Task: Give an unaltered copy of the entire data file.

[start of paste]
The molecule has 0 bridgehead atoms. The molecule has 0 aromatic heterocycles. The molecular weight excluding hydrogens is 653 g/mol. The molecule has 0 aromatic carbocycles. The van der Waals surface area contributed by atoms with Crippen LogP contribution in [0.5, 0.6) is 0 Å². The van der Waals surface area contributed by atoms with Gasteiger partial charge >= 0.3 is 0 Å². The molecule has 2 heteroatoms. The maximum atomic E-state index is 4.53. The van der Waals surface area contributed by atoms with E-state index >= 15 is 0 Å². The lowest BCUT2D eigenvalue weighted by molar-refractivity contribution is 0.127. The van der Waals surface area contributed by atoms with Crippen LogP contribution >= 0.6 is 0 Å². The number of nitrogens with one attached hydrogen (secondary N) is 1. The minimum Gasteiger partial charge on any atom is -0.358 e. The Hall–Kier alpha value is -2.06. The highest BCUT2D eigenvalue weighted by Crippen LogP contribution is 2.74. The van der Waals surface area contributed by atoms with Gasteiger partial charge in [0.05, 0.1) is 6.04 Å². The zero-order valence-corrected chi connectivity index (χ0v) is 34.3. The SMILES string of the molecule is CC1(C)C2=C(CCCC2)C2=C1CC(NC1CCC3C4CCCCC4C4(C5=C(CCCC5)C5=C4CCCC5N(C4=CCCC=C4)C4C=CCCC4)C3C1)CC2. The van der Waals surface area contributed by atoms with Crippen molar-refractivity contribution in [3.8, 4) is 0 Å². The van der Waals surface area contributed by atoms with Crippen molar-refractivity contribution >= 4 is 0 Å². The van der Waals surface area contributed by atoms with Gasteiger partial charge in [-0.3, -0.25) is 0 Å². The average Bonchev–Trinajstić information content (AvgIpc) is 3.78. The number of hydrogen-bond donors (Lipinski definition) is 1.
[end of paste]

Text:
The molecule has 0 bridgehead atoms. The molecule has 0 aromatic heterocycles. The molecular weight excluding hydrogens is 653 g/mol. The molecule has 0 aromatic carbocycles. The van der Waals surface area contributed by atoms with Crippen LogP contribution in [0.5, 0.6) is 0 Å². The van der Waals surface area contributed by atoms with Gasteiger partial charge >= 0.3 is 0 Å². The molecule has 2 heteroatoms. The maximum atomic E-state index is 4.53. The van der Waals surface area contributed by atoms with E-state index >= 15 is 0 Å². The lowest BCUT2D eigenvalue weighted by molar-refractivity contribution is 0.127. The van der Waals surface area contributed by atoms with Crippen LogP contribution >= 0.6 is 0 Å². The number of nitrogens with one attached hydrogen (secondary N) is 1. The minimum Gasteiger partial charge on any atom is -0.358 e. The Hall–Kier alpha value is -2.06. The highest BCUT2D eigenvalue weighted by Crippen LogP contribution is 2.74. The van der Waals surface area contributed by atoms with Gasteiger partial charge in [0.05, 0.1) is 6.04 Å². The zero-order valence-corrected chi connectivity index (χ0v) is 34.3. The SMILES string of the molecule is CC1(C)C2=C(CCCC2)C2=C1CC(NC1CCC3C4CCCCC4C4(C5=C(CCCC5)C5=C4CCCC5N(C4=CCCC=C4)C4C=CCCC4)C3C1)CC2. The van der Waals surface area contributed by atoms with Crippen molar-refractivity contribution in [3.8, 4) is 0 Å². The van der Waals surface area contributed by atoms with Crippen molar-refractivity contribution >= 4 is 0 Å². The van der Waals surface area contributed by atoms with Gasteiger partial charge in [-0.3, -0.25) is 0 Å². The average Bonchev–Trinajstić information content (AvgIpc) is 3.78. The number of hydrogen-bond donors (Lipinski definition) is 1.